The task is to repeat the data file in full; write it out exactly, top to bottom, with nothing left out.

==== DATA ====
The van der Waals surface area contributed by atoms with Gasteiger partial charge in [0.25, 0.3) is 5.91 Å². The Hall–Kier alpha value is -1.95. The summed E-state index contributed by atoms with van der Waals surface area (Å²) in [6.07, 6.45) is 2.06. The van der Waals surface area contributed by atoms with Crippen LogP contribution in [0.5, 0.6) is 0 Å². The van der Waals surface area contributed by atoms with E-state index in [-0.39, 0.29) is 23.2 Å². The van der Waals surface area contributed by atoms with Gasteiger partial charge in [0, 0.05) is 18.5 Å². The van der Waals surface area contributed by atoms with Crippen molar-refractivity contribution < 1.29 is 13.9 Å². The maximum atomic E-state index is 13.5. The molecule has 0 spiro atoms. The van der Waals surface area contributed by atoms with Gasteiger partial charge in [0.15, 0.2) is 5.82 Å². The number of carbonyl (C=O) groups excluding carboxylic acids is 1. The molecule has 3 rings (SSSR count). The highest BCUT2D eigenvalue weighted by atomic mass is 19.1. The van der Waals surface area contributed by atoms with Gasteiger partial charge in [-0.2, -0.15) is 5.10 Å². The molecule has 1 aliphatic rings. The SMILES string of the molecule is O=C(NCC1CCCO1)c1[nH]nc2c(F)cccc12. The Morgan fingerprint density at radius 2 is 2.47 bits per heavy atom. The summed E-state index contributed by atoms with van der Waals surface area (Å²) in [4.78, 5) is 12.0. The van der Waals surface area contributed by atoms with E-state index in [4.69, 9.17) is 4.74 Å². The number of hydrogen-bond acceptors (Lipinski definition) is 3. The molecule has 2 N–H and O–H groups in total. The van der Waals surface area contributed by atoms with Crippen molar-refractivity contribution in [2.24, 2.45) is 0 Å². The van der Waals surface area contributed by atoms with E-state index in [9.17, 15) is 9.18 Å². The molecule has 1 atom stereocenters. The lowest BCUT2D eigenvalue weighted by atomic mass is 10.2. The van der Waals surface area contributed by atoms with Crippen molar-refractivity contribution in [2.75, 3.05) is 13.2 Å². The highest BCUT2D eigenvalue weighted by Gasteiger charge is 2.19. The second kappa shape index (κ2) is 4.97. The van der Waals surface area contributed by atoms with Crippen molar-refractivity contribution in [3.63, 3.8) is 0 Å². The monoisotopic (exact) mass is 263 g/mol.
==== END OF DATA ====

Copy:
The van der Waals surface area contributed by atoms with Gasteiger partial charge in [0.25, 0.3) is 5.91 Å². The Hall–Kier alpha value is -1.95. The summed E-state index contributed by atoms with van der Waals surface area (Å²) in [6.07, 6.45) is 2.06. The van der Waals surface area contributed by atoms with Crippen LogP contribution in [0.5, 0.6) is 0 Å². The van der Waals surface area contributed by atoms with E-state index in [-0.39, 0.29) is 23.2 Å². The van der Waals surface area contributed by atoms with Gasteiger partial charge in [0, 0.05) is 18.5 Å². The van der Waals surface area contributed by atoms with Crippen molar-refractivity contribution < 1.29 is 13.9 Å². The maximum atomic E-state index is 13.5. The molecule has 0 spiro atoms. The van der Waals surface area contributed by atoms with Gasteiger partial charge in [0.15, 0.2) is 5.82 Å². The number of carbonyl (C=O) groups excluding carboxylic acids is 1. The molecule has 3 rings (SSSR count). The highest BCUT2D eigenvalue weighted by atomic mass is 19.1. The van der Waals surface area contributed by atoms with Gasteiger partial charge in [-0.2, -0.15) is 5.10 Å². The molecule has 1 aliphatic rings. The SMILES string of the molecule is O=C(NCC1CCCO1)c1[nH]nc2c(F)cccc12. The Morgan fingerprint density at radius 2 is 2.47 bits per heavy atom. The summed E-state index contributed by atoms with van der Waals surface area (Å²) in [4.78, 5) is 12.0. The van der Waals surface area contributed by atoms with E-state index in [4.69, 9.17) is 4.74 Å². The number of hydrogen-bond acceptors (Lipinski definition) is 3. The molecule has 2 N–H and O–H groups in total. The van der Waals surface area contributed by atoms with Crippen molar-refractivity contribution in [2.24, 2.45) is 0 Å². The van der Waals surface area contributed by atoms with E-state index in [9.17, 15) is 9.18 Å². The molecule has 1 atom stereocenters. The lowest BCUT2D eigenvalue weighted by atomic mass is 10.2. The van der Waals surface area contributed by atoms with Crippen molar-refractivity contribution in [2.75, 3.05) is 13.2 Å². The highest BCUT2D eigenvalue weighted by Gasteiger charge is 2.19. The second kappa shape index (κ2) is 4.97. The van der Waals surface area contributed by atoms with Crippen molar-refractivity contribution in [3.63, 3.8) is 0 Å². The monoisotopic (exact) mass is 263 g/mol.